On a more fun note, yesterday I saw a hen Wood Duck cross busy Penn Ave. with possibly 9 ducklings following her into my neighbor's yard, which, like mine is surrounded by a chain link fence. After alerting the neighbors to the wildlife event, we went over and watched the cadre of hatchlings waddle around after their mother for a few minutes. But we had them corralled into the side yard of the house with escape only back into the busy street or through (over) the fence into the backyard. We didn't want to see carnage with them attempting their way back across the busy street, so I pushed Mama forward into the fence. The chicks easily plopped their way through the chain links into the backyard, but the hen looked as though she would strangle herself as she first tried to also go THROUGH the chainlink fence ! I yelled "No!" to her numerous times as I also continued to pressure her in the direction of her chicks. She must have understood me, because she fluttered her wings and lifted herself up over the fence to the happy reunion with the chicks. Then they kind of disappeared as we ignored them for a few minutes and walked around the other side of the house. When we got into the backyard they had disappeared, and we can only hope they made their way to Theodore Wirth Park, about 8 blocks to the west of our yards. It was fun to see waterfowl that wasn't either Canada Geese or Mallard Ducks.

Tuesday, May 18, 2010

Quick Confessional

Wow ! And I was raised Protestant, we don't do confessionals, do we? I don't know, I am now a protestant to a Protestant in my religious behaviors.
I am embarrassed by my lack of posting these past few (or many) months. I had greater intentions when I started this. I so often get entranced reading other people's blogs, most of whom seem so much more educated and experienced than I about gardening matters, nature, or just life. Or they maybe just have better cameras with which to capture their latest life list entry, beetle, bird or bee. I often think I have little to contribute or add to the big picture.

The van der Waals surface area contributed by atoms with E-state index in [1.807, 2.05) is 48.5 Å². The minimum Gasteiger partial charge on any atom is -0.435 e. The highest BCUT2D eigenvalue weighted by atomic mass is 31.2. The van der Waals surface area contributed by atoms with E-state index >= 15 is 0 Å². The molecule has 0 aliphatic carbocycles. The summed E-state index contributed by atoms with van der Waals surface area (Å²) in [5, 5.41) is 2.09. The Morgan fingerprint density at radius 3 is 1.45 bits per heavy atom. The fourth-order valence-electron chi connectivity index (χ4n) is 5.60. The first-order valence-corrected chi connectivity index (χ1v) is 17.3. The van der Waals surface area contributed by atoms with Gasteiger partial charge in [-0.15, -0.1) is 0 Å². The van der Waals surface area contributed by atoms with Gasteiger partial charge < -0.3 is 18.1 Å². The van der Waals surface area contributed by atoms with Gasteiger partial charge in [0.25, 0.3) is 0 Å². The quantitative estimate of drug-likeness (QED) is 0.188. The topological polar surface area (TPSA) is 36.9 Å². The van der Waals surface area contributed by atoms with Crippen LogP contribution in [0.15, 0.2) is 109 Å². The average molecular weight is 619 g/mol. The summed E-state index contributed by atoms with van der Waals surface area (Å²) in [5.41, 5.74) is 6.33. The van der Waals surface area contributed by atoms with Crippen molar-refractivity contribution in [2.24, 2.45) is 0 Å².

Whatever my original intentions were for this blog, I am now revising it to become an online nature/garden/life journal. There are a few of you out there who have at least checked in here occasionally, and I appreciate each of you. But I will mostly now pretend to ignore that you're watching, and write as though I'm just thinking to myself, writing out loud. But, obviously knowing someone may be out there, otherwise why not get offline and use a pencil, and just really keep it to myself. Because, ironically, this may become slightly more interesting if I quit writing to some supposed audience, and just write what's going on in my head. So stay tuned if you like, when you please.

Saturday, February 13, 2010

Butterflies Need Us

As we humans continue to monopolize the geography for our own shopping needs, we keep plundering the shopping needs of other species. Monarch and other butterly species need native plants to sustain them in both their migratory journeys and their reproductive activities. We can help support them by growing plants in our gardens which provide them with nectar for adult food and leaves for caterpillar munching. Monarch Watch has a website that shows how to be a help to butterflies which happen past your own yard. Plant some native species this year and help keep the butterflies fluttering by !

Monarch Watch